With home ownership a distant dream for a growing number of people, and access to social housing increasingly rationed, more and more people are being forced to rent from a private landlord.
Life as a private tenant can be tough. In much of the country, rents are eye wateringly high and difficult to pay for even those on middle incomes. And our renting laws leave millions of families stuck in short-term tenancies, unable to put down roots in a home they know they will be able to live for the long-term.
But if that wasn’t bad enough, too often private renters get shoddy service. For too many that’s not having their basic rights met, but for some it’s criminal.
Research from Shelter reveals the extent of this problem, and shows that an estimated one million private renters have been victim of law-breaking landlords over the past year. When surveyed, the equivalent of over 600,000 renters say a landlord has entered their property without permission or notice, over 200,000 say they’ve been subjected to harassment, and shockingly 50,000 reported that their landlord has thrown their belongings out of their property and changed the locks.
Of course, only a minority of landlords engage in these illegal practices – but to date, far too many tenants have been forced to put up with them. Our advisers frequently hear from renters facing landlords looking to bend and break the law – and more often than not, renters feel vulnerable and powerless.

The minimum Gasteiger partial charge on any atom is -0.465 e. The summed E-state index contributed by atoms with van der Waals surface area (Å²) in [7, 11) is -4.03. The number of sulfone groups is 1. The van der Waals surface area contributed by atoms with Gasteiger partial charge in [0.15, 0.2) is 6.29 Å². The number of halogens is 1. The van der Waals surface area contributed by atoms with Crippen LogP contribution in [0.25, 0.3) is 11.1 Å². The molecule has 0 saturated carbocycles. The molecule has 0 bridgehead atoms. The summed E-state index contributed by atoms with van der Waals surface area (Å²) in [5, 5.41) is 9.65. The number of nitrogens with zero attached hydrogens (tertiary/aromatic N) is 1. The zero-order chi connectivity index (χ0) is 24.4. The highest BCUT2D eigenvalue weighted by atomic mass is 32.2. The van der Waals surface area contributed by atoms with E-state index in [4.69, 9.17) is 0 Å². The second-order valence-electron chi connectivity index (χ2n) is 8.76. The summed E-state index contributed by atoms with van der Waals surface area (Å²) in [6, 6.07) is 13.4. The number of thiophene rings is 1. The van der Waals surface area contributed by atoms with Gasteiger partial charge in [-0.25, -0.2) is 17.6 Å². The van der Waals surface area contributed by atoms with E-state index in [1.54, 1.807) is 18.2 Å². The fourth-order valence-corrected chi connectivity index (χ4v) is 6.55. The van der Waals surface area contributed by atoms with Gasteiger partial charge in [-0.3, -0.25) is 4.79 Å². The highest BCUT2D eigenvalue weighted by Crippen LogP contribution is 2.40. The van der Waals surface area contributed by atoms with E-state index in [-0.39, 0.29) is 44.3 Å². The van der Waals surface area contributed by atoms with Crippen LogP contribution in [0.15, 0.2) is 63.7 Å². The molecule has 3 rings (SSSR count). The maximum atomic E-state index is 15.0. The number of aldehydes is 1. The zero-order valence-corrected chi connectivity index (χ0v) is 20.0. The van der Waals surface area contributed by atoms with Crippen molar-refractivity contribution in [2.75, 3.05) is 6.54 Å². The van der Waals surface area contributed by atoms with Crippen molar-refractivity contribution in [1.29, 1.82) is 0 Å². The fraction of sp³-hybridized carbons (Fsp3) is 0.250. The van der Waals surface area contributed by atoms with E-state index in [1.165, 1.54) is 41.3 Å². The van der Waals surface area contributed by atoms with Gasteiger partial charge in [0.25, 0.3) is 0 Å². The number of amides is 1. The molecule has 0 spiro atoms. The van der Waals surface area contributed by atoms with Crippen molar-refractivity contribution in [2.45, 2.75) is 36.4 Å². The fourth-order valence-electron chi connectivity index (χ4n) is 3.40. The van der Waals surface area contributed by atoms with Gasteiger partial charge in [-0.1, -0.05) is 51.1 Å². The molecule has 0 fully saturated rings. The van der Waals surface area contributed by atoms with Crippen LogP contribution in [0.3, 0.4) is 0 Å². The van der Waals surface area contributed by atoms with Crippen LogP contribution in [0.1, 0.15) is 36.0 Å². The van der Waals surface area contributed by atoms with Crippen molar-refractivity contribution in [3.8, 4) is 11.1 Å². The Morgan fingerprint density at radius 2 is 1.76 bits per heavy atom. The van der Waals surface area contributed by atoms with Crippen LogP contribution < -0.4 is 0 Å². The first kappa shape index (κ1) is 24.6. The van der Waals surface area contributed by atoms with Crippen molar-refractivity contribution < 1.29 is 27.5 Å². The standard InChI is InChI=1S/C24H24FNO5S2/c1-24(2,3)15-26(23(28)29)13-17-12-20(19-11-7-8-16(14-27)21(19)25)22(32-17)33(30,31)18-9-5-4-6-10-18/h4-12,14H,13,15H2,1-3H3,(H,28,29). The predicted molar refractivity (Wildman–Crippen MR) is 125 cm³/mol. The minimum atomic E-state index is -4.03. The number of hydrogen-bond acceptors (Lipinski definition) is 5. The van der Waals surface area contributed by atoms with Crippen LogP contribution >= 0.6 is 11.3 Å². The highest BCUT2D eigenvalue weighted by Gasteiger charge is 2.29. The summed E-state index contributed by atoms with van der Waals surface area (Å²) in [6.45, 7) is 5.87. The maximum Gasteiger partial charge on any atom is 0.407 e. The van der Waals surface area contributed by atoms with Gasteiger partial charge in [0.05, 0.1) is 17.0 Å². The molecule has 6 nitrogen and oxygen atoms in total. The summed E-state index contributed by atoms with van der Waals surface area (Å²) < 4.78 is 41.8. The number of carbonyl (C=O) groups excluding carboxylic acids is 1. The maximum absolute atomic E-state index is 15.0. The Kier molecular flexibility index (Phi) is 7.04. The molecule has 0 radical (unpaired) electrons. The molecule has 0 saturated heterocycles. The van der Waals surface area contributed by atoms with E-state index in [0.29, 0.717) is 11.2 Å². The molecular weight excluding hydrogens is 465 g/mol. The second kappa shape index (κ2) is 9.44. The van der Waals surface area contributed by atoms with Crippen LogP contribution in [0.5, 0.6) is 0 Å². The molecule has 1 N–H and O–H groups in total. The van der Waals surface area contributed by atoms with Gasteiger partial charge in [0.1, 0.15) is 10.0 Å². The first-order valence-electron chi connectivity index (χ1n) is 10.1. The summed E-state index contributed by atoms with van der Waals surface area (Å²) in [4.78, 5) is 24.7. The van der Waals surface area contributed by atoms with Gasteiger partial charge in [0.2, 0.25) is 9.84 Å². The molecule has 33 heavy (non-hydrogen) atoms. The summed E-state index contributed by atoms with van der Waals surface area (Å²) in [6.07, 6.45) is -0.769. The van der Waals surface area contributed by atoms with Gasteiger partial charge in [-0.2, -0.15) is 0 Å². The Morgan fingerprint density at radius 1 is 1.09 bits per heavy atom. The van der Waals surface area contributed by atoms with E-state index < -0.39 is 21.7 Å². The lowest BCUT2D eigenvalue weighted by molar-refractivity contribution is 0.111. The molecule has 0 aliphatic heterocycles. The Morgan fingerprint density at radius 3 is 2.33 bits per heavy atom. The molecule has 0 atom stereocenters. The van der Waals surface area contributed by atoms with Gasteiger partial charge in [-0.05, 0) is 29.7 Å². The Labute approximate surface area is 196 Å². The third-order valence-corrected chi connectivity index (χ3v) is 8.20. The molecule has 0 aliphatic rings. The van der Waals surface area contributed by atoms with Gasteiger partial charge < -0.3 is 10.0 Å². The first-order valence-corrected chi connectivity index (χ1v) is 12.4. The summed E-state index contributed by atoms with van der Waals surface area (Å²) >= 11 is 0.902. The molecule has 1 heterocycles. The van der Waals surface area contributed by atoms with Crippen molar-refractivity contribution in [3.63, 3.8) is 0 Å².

Take Linda from Chesterfield. After leaving a property she wanted her deposit back. She wasn’t having any joy, so used a template letter from Shelter’s website and contacted the landlord formally – which she did twice and was ignored both times.
Linda escalated the issue to the small claims court, followed a number of different legal routes and had to pay for legal advice in order to eventually get it back. You shouldn’t have to be a part-time housing lawyer to get your deposit back, and yet our survey shows that over 370,000 people over the last year have paid a deposit, which has not been protected by a government scheme.
Linda’s story also highlights that we’re not just talking about a London issue here, but a problem across England. Our survey showed that, whilst the highest proportion of complaints came from London, one in six renters from the East of England were victim to law breaking landlords, one in seven in the North East and one in eight in the South West.
New enforcement powers introduced earlier this year are an opportunity to really crack down on the rogue landlords who persist in the sector. For the first time, it is going to be possible to ban rogue landlords from letting out property. And, if they breach a ban, there will also be the new threat of a custodial sentence for the worst offenders.
Making legislation more robust in favour of renters is clearly a move in the right direction. Not only is it necessary in order to protect people, but it would be popular as generations slide back into a system of renting instead of home ownership.
There’s more that renters themselves can also do. What’s clear from our research is that renters too often don’t know their rights, and so power can weigh in favour of rogue and irresponsible landlords who know how to play the system and manipulate their tenants. Renters can change this by getting in touch with organisations like Shelter and understanding their rights and their legal situation more thoroughly.
Campbell Robb is chief executive of the housing charity Shelter.
This article was originally published on our sister site, the Staggers.
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